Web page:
SPACE HEATER SAFETY:
Space heaters have been to blame for many fires, because they are not being used properly or they are old and don’t meet the latest safety standards. So you want to follow the guidelines on heaters. Use a space heater that has been tested to the latest safety standards and has been certified by a nationally recognized testing laboratory. These heaters have the most up-to-date safety features. Older space heaters may not meet newer safety standards. Always follow the manufacturer’s directions for proper use. Place the heater on a level, hard, nonflammable surface, such as a ceramic tile floor. Keep the heater at least three feet away from bedding, drapes, furniture, and other flammable materials. Keep children and pets away from space heaters. Turn the heater off if you leave the area .Don’t leave a space heater on when you go to sleep and don’t place the heater close to any sleeping person. Never use gasoline in a kerosene space heater, as even small amounts of gasoline mixed with kerosene can increase the risk of fire. Don’t use portable propane space heaters indoors or in any confined space unless they are specifically designed for indoor use. Also, be sure to place smoke alarms on every level of your home, outside of sleeping areas and inside each bedroom. Guard against carbon monoxide (CO) poisonings as well by installing carbon monoxide alarms in your home. Make sure that your batteries in all alarms are fresh and working.
Portable Heater Safety:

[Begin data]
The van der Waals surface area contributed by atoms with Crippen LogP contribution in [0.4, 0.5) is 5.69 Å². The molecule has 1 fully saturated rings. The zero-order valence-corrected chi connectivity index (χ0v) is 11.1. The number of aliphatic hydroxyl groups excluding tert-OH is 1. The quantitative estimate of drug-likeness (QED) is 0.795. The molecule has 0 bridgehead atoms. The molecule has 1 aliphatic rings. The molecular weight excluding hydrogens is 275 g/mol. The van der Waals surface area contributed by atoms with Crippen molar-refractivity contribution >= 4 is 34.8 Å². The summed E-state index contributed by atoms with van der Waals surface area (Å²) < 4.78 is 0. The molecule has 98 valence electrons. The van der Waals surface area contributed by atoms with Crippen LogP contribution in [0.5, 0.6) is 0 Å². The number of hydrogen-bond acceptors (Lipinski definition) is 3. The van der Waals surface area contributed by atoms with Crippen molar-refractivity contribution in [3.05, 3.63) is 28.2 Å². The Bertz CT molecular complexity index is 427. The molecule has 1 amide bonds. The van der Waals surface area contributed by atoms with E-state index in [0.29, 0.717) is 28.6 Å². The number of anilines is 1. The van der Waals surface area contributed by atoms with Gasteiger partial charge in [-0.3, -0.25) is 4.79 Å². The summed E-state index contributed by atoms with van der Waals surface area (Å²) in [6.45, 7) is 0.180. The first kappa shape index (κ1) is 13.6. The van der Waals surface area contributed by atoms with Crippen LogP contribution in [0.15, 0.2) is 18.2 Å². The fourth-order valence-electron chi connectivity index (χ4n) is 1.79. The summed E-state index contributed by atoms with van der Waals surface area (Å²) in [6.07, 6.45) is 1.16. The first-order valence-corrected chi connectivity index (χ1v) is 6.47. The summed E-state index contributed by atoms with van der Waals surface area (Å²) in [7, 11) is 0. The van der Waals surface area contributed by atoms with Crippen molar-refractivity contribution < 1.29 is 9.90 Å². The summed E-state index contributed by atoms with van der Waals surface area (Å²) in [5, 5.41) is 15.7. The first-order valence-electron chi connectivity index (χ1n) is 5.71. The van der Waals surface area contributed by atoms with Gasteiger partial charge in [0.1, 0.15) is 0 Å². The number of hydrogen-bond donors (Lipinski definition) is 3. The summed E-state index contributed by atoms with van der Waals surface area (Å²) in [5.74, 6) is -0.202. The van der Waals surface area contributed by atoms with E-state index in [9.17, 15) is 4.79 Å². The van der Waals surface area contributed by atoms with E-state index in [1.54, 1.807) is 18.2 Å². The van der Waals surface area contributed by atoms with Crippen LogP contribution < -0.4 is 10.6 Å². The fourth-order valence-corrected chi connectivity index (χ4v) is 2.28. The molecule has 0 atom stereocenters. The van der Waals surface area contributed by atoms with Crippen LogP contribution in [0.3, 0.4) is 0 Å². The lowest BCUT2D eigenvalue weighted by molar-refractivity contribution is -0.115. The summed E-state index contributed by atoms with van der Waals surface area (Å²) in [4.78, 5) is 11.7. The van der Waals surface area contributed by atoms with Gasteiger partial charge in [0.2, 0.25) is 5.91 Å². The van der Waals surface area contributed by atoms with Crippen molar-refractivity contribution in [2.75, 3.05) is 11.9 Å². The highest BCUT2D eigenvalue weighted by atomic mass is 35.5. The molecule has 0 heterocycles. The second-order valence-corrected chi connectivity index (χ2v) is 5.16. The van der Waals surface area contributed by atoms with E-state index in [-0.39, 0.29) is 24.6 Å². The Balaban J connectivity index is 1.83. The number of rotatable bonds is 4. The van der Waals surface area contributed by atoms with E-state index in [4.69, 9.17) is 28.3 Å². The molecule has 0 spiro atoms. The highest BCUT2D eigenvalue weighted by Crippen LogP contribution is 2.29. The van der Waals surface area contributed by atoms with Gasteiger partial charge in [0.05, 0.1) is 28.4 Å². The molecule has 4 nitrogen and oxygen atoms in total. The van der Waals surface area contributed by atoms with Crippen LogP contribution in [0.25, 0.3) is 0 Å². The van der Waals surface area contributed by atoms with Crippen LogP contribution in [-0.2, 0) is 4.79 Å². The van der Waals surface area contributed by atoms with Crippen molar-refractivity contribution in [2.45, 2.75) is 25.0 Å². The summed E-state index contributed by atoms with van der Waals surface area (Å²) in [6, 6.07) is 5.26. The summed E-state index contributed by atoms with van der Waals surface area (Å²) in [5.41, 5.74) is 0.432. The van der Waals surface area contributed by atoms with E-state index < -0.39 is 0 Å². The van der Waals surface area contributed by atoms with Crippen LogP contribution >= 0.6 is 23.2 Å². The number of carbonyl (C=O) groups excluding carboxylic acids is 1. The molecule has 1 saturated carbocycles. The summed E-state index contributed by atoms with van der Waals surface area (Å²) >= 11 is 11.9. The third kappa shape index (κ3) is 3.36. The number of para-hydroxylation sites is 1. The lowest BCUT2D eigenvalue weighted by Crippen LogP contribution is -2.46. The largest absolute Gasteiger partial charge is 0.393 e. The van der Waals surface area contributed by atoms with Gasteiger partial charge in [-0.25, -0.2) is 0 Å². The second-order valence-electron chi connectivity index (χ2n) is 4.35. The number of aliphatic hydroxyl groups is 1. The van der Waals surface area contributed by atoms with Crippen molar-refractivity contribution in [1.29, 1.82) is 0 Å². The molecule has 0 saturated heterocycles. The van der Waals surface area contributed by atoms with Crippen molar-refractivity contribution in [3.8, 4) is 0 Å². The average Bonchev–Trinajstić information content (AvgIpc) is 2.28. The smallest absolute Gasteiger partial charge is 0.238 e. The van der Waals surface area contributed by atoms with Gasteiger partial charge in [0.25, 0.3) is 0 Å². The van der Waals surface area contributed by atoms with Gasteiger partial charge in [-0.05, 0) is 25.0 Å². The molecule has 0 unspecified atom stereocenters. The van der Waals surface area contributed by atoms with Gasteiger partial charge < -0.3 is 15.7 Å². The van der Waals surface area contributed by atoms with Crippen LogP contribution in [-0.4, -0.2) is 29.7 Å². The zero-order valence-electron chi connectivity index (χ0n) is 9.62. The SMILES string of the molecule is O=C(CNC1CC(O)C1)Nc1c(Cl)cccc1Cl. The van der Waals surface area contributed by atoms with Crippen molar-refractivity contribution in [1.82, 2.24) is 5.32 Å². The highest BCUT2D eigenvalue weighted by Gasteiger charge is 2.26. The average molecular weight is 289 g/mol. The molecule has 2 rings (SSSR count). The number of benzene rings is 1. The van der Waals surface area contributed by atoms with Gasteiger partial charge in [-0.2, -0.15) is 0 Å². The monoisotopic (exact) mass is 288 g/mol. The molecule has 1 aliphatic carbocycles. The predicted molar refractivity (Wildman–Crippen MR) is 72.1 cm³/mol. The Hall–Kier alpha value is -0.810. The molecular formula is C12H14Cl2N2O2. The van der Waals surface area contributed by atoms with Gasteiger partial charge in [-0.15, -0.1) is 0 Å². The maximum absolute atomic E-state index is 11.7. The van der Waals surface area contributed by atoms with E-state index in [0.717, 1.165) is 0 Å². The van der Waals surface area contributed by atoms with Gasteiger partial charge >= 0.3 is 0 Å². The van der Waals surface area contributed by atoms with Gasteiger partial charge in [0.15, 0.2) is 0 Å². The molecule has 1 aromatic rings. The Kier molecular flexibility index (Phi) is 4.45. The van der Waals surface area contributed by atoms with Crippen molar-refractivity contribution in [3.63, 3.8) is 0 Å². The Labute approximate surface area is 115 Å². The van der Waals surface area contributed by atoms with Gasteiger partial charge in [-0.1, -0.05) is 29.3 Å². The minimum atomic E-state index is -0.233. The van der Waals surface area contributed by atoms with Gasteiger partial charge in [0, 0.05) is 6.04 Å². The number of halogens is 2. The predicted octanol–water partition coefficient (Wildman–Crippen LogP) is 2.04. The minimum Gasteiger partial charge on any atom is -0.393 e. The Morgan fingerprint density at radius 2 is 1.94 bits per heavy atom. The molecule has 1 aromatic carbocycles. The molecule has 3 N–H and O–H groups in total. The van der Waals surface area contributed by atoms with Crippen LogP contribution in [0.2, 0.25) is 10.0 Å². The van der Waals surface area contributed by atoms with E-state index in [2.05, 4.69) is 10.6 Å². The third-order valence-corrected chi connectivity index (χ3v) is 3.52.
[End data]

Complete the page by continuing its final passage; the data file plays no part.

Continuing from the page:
With the cost of heating continually on the rise, many homeowners are investing in portable heaters to help lower their energy bills. But while portable heaters can be both efficient and economical, they also introduce a number of important safety concerns that we cannot afford to overlook. While you can achieve substantial energy cost-savings by running a portable heater in frequently used rooms throughout the day and limiting your use of a central heating system, this activity increases the risk of dangerous indoor pollutants, fires, and burn injuries. Home and fire safety experts agree that you need to build awareness of safe practices when using these appliances. Select the right size heater for the right size space. When you purchase a portable heater, be sure to buy one that is rated for the approximate square-footage of the room or space you plan to use it in. An electric space heater that is too large for a certain area will consume lots of energy and lead to higher utility bills. Buying a portable gas or electric heater rated for a small space and expecting it to cover a large area increases the risk that the unit will overheat. It will have to work harder to heat the space. Opt for heaters with tip-over and overheat protection. Today’s portable heater models include a variety of safety features that help take some of the worry out of operation. A heater equipped with a tip-over switch will automatically shut off if it is tipped over accidentally. Portable heaters with overheat protection switches function in nearly the same manner. This switch acts as a temperature sensor, detecting when a heater’s internal components become too hot. When an unsafe temperature is detected, the switch automatically shuts off the unit to prevent overheating. Use portable gas heaters only with proper ventilation. Portable gas heaters should only be used in areas with ample ventilation. These units, which heat by burning kerosene, natural gas, butane, or propane, can produce dangerous and unhealthy amounts of carbon monoxide, nitrogen oxide, and water vapor if not vented properly. Vented units are designed to be placed next to an outside wall, with a flue gas vent installed to exhaust gaseous fumes outside. You should generally avoid using unvented portable gas heaters indoors. Give heaters their space, position a portable space heater at least 3 ft. away from furniture, window treatments, bedding, clothing, rugs, and other combustibles. These items could easily catch fire if they come into contact with a unit’s electric heating element, open flame, or too-hot surface. Never sit or drape anything on top of a portable heater. In addition, be sure that the heater is placed on a hard, level surface that is non-flammable .Plug the heater directly into an outlet. As a rule of thumb, plug a portable electric heater directly into an outlet with sufficient power capacity. Attaching an extension cord to the unit increases the chance of overheating, fires, and electrical shock injuries. If an extension cord must be attached, use one that is properly rated and sized for the portable heater Inspect and clean the heater regularly. Both portable gas and electric heaters should be inspected on an annual basis and cleaned frequently to ensure that they are in safe working condition. Seek out a qualified worker to perform any repairs. Never use a defective heater. Shut off and unplug the heater when leaving it unattended. Upon leaving an area, turn off the portable space heater and unplug it. Do this when you go to sleep as well, but make sure you have an adequate and safe heating alternative if need be. Many heaters feature programmable timers that can be used to program automatic on and off times. Educating yourself about the safety hazards that come with the improper use of portable heaters will help you achieve better peace of mind as you keep your home warm, comfortable, and fire hazard-free this winter.